Innovation That Matters

Sharing economy for water lets farmers lease excess resource to neighbors

Agriculture & Energy

The Swiim System encourages more efficient use of resources by enabling farmers to 'lease' out surplus water to others.

Lake Powell is the second largest reservoir in the US, providing water to 40 million people across seven states. Now, after 15 years of drought — the longest spell in 100 years — it is at only 45 percent of its capacity. Faced with these troubling statistics, The Swiim System — created in collaboration with the US Department of Agriculture — is hoping to encourage more efficient use of agricultural resources, by enabling farmers to ‘lease’ out surplus water to others.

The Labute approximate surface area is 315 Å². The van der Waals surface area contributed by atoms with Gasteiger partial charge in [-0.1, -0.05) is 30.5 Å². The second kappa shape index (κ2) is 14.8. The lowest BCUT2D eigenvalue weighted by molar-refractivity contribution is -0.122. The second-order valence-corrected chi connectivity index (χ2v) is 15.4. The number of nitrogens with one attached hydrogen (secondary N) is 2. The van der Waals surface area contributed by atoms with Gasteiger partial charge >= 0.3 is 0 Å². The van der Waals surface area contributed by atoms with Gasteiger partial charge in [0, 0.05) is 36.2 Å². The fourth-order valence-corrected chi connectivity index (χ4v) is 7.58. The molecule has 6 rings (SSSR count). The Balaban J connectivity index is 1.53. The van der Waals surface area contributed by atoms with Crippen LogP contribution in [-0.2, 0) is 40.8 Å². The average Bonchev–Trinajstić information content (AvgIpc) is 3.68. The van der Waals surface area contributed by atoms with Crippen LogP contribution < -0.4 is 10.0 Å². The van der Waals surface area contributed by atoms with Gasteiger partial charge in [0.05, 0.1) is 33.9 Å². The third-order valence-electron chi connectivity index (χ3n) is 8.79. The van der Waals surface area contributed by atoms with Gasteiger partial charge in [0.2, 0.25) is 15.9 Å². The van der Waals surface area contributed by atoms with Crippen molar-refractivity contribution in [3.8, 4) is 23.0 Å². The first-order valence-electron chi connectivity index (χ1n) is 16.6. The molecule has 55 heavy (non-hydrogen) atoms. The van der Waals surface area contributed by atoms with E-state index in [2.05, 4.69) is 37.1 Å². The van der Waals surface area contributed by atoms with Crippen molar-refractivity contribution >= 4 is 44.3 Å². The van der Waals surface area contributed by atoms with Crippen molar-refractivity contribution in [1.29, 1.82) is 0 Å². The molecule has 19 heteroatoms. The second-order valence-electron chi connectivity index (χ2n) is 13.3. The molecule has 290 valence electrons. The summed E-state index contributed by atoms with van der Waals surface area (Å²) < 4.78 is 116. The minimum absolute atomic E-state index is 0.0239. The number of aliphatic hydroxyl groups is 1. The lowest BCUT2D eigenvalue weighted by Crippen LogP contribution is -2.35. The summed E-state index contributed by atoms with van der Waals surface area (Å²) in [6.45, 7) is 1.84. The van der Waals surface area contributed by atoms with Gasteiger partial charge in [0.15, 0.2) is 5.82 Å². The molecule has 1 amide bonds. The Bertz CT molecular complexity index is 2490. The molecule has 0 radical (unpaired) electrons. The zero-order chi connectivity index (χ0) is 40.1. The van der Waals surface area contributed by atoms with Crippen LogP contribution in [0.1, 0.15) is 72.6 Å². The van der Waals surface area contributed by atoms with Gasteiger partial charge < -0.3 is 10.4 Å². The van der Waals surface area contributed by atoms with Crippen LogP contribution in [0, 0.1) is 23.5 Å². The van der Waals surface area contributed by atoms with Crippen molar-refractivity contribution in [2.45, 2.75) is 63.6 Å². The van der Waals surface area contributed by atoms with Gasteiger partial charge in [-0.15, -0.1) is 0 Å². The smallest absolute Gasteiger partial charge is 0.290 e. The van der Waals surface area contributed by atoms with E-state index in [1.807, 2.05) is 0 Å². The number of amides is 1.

Swiim stands for Sustainable Water and Innovative Irrigation Movement. The system includes a software suite which enables farms to operate more efficiently, by suggesting the best cropping inventory and irrigation techniques for each field according to the farmer’s needs and land. Then, once the farmer has implemented the plan and verified their water reduction, they can supplement their revenue by leasing any saved water to neighboring farms via the water manager — usually a ditch company, irrigation district or farmers co-op.

The Swiim system is currently being implemented in Colorado, in part thanks to grants from the Colorado Water Conservation Board. It will soon be expanding to other problem areas of the US, such as California. Could regular citizens be encouraged to conserve water in a similar way?



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